Creating Communities in Restoration England

Parish and Congregation in Oliver Heywood’s Halifax


This book explores the nature of religious community at a time when, by some accounts, it was in its death throes. Many have argued that early modern communities suffered too much damage to survive, as cumulative assaults of the Reformation, the rise of Puritanism, and the denominational fragmentation of the Interregnum and Restoration destroyed parish unity forever. Without minimizing the significance of these events, this book argues for the resilience of religious community. By analyzing the religious networks of Oliver Heywood (1630-1702), a strategically-placed and well-documented Presbyterian minister, this work illustrates the flexibility of the communal ideal in the face of the challenges presented by the Long Reformation. Through Heywood’s eyes we watch the inhabitants of the northern parish of Halifax as they cross, and at times blur, the denominational boundaries that loom large both in the heated rhetoric of the time and in recent historiography.
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Biographical Note

Samuel S. Thomas, Ph.D. (2003) in History, Washington University in St. Louis, teaches history at University School outside Cleveland, Ohio. He has published scholarly articles and in 2013 will publish his first novel, The Midwife's Tale: A Mystery (Minotaur Press).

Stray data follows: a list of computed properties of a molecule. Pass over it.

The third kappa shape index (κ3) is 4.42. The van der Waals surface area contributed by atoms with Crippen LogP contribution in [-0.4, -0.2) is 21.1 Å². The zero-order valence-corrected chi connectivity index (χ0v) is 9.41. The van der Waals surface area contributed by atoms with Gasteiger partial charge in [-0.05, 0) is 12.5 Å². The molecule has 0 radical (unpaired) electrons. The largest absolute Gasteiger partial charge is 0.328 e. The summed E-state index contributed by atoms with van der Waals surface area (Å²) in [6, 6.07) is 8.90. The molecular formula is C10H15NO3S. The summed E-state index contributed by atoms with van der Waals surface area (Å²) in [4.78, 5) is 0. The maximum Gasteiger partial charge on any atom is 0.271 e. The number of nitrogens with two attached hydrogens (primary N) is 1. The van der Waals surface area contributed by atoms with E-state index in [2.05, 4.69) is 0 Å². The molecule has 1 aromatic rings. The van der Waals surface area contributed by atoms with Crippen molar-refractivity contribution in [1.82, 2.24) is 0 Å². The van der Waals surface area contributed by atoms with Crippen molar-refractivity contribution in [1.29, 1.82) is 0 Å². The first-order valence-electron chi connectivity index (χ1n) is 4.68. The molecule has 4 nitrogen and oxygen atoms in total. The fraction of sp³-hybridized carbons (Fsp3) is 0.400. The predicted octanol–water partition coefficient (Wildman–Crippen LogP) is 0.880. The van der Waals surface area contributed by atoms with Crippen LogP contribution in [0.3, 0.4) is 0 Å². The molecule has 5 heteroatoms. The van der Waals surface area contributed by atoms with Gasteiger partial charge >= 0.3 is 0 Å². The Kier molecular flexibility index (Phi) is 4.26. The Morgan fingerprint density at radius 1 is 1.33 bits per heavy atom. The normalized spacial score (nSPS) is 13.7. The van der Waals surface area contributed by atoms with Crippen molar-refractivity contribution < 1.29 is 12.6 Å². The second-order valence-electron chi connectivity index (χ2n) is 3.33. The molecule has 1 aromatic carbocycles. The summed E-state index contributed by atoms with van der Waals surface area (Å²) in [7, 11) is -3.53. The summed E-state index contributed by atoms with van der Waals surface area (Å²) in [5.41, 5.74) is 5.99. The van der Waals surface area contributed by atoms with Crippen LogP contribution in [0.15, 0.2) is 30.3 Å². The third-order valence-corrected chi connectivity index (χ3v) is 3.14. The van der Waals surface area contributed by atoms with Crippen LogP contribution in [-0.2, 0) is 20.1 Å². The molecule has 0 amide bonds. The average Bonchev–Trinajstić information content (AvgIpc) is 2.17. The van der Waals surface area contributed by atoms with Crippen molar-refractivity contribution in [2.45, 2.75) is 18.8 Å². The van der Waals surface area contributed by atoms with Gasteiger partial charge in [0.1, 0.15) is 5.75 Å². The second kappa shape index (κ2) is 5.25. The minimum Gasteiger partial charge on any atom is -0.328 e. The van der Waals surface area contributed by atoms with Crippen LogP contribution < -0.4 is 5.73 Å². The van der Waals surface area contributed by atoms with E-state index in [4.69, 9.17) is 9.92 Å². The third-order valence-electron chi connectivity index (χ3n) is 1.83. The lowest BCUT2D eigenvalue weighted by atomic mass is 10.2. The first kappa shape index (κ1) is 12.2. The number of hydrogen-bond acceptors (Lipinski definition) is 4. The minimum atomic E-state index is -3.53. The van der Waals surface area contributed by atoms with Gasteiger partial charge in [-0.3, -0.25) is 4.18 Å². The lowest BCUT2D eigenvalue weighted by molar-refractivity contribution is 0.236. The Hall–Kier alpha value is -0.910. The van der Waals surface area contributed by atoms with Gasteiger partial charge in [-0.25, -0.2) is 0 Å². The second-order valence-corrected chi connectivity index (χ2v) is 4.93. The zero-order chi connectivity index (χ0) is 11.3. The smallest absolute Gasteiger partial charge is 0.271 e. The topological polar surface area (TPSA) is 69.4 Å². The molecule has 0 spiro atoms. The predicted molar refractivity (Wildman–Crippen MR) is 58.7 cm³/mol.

Review Quote

‘’Thomas’s book is distinguished by the detail and force of its historical and archival research and for the light it sheds on the ways in which early modern communities were formed and kept together. It will be of interest not only to scholars of Restoration nonconformity, but anyone interested in the nature of religious and social cohesion in the seventeenth century.’’ Carrie A. Hintz Cuny, Queens College and The Graduate Center. In: Renaissance Quarterly, Vol. 66, No. 4, Winter 2013, p. 1444.

Table of contents

1: Introduction: Religious Communities in Restoration England “Community” and the Historians “I’m Not Dead!”: Religious Community in Early Modern England The Parish of Halifax: “In Short, It Is a Monster” The Abridged Oliver Heywood Heywood’s Notebooks Part I: Anglicans and Dissenters in Restoration Halifax 2: Oliver Heywood and Coley Chapelry Heywood’s Curacy Ejection and Exile Big Shoes to Fill: The Restoration Curates of Coley Heywood as Preacher and Pastor 3: Persecution in Coley Richard Hooke, Vicar and Bête Noir Unofficial Persecution in Coley Persecution and Accommodation The Tory Reaction 4: Litigating Community in Revolutionary Halifax Dramatis Personae Supporting Players Women, Servants, and Poor People, Oh My! The Battle to Define the Parish Part II: Creating a Dissenting Society 5: The Laity in Heywood’s Society The Journey into Dissent What Does a Dissenter Do? Heywood’s Society in Conflict 6: Worlds Within Worlds: A Closer Look at Heywood’s Society Young Men’s Meetings The Core of Heywood’s Society The Geography of Heywood’s Community 7: Old Age and Evangelism A Preacher Looks at Sixty (and Sixty-Five, and Seventy…) Old Age and Community New Pastoral Strategies Planting a Godly Seed Coda Bibliography List of Figures 1: Oliver Heywood Frontispiece 2: The Parish of Halifax and Its Townships List of Tables 1: Occupations of Corlas’s Supporters from Wills 2: Oliver Heywood’s Ministry


Those interested in religious history, early modern England, social history, religious persecution or toleration, Reformation history.